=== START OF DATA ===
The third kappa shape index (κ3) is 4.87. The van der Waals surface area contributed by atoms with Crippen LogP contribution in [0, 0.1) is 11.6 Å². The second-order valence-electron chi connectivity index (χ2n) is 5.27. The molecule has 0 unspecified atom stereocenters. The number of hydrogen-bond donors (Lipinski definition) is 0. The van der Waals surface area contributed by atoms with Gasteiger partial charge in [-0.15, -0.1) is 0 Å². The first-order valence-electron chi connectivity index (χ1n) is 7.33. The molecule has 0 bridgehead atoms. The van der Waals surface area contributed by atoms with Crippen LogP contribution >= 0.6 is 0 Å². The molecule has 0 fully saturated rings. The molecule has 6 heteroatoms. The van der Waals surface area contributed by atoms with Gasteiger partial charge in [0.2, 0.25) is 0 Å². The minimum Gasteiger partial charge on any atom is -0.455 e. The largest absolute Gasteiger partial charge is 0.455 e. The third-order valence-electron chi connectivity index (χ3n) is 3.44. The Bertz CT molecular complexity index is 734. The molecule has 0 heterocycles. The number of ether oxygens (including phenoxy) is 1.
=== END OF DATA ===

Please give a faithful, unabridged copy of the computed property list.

The third kappa shape index (κ3) is 4.87. The van der Waals surface area contributed by atoms with Crippen LogP contribution in [0, 0.1) is 11.6 Å². The second-order valence-electron chi connectivity index (χ2n) is 5.27. The molecule has 0 unspecified atom stereocenters. The number of hydrogen-bond donors (Lipinski definition) is 0. The van der Waals surface area contributed by atoms with Gasteiger partial charge in [-0.15, -0.1) is 0 Å². The first-order valence-electron chi connectivity index (χ1n) is 7.33. The molecule has 0 bridgehead atoms. The van der Waals surface area contributed by atoms with Crippen LogP contribution >= 0.6 is 0 Å². The molecule has 0 fully saturated rings. The molecule has 6 heteroatoms. The van der Waals surface area contributed by atoms with Gasteiger partial charge in [0.2, 0.25) is 0 Å². The minimum Gasteiger partial charge on any atom is -0.455 e. The largest absolute Gasteiger partial charge is 0.455 e. The third-order valence-electron chi connectivity index (χ3n) is 3.44. The Bertz CT molecular complexity index is 734. The molecule has 0 heterocycles. The number of ether oxygens (including phenoxy) is 1.